When employees work in an environment where they are forced to breath in toxins or are exposed to poor air conditions, they may develop chronic lung conditions over time. It is the employers’ responsibility to keep workplace conditions safe for their workers, and they may be forced to pay workers’ compensation if their employees contract a condition that affects their health and overall quality of life.
According to the Centers for Disease Control and Prevention, there are several lung conditions that employees can contract, and some of these diseases may be life threatening. Chronic Obstructive Pulmonary Disorder is one of these life-threatening conditions that affects a person’s ability to breath. Nearly 15 percent of COPD cases are caused by occupational settings, such as plastic and rubber manufacturing plants, construction and coal mines.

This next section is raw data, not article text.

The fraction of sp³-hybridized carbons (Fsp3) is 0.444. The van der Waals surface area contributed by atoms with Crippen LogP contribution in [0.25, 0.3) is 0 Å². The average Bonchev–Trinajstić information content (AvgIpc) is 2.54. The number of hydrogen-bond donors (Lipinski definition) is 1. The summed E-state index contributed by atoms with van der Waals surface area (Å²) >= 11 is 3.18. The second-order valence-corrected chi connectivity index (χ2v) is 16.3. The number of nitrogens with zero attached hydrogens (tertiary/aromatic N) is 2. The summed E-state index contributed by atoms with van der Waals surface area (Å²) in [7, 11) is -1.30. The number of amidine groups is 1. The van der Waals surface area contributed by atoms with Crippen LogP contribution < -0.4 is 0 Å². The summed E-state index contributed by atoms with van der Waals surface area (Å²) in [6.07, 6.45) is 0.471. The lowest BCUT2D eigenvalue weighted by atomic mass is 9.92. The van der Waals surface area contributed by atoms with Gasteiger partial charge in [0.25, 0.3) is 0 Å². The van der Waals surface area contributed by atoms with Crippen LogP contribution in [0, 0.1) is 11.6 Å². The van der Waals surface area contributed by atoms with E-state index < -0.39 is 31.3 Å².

Asthma is another common occupational condition. While some workplaces cause people to develop asthma, others simply aggravate a preexisting condition. The CDC reports that nearly two million workers across the U.S. suffer from asthma that they have developed from poor workplace ventilation.
Other toxins, including silica and asbestos can cause long-term damage to the lung tissue when inhaled. The small mineral fibers and particles get into the lung tissue and create a buildup that makes it difficult to breathe. In addition, the fibers can go through the lungs and into the tissue that surrounds the exterior of the lungs. This can result in mesothelioma, or cancer of the lung tissue, which has a particularly high death rate amongst U.S. workers.